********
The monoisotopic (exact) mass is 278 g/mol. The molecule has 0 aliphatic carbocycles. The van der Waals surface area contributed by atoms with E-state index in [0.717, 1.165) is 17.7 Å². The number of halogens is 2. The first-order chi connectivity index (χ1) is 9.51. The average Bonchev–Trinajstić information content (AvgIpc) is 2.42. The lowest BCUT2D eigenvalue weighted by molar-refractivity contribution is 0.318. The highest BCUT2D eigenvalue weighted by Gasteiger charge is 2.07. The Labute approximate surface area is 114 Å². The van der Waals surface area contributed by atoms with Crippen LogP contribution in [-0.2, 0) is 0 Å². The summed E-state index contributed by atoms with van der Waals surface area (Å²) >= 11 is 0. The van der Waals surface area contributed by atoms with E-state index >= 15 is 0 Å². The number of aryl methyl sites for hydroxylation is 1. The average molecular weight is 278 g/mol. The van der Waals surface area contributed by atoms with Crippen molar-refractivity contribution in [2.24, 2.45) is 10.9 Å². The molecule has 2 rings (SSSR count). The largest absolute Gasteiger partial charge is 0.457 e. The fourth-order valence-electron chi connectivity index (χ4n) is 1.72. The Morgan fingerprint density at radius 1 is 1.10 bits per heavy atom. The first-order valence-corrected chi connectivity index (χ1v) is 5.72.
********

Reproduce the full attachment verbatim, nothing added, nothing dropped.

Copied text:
The monoisotopic (exact) mass is 278 g/mol. The molecule has 0 aliphatic carbocycles. The van der Waals surface area contributed by atoms with E-state index in [0.717, 1.165) is 17.7 Å². The number of halogens is 2. The first-order chi connectivity index (χ1) is 9.51. The average Bonchev–Trinajstić information content (AvgIpc) is 2.42. The lowest BCUT2D eigenvalue weighted by molar-refractivity contribution is 0.318. The highest BCUT2D eigenvalue weighted by Gasteiger charge is 2.07. The Labute approximate surface area is 114 Å². The van der Waals surface area contributed by atoms with Crippen LogP contribution in [-0.2, 0) is 0 Å². The summed E-state index contributed by atoms with van der Waals surface area (Å²) >= 11 is 0. The van der Waals surface area contributed by atoms with E-state index >= 15 is 0 Å². The number of aryl methyl sites for hydroxylation is 1. The average molecular weight is 278 g/mol. The van der Waals surface area contributed by atoms with Crippen molar-refractivity contribution in [2.24, 2.45) is 10.9 Å². The molecule has 2 rings (SSSR count). The largest absolute Gasteiger partial charge is 0.457 e. The fourth-order valence-electron chi connectivity index (χ4n) is 1.72. The Morgan fingerprint density at radius 1 is 1.10 bits per heavy atom. The first-order valence-corrected chi connectivity index (χ1v) is 5.72.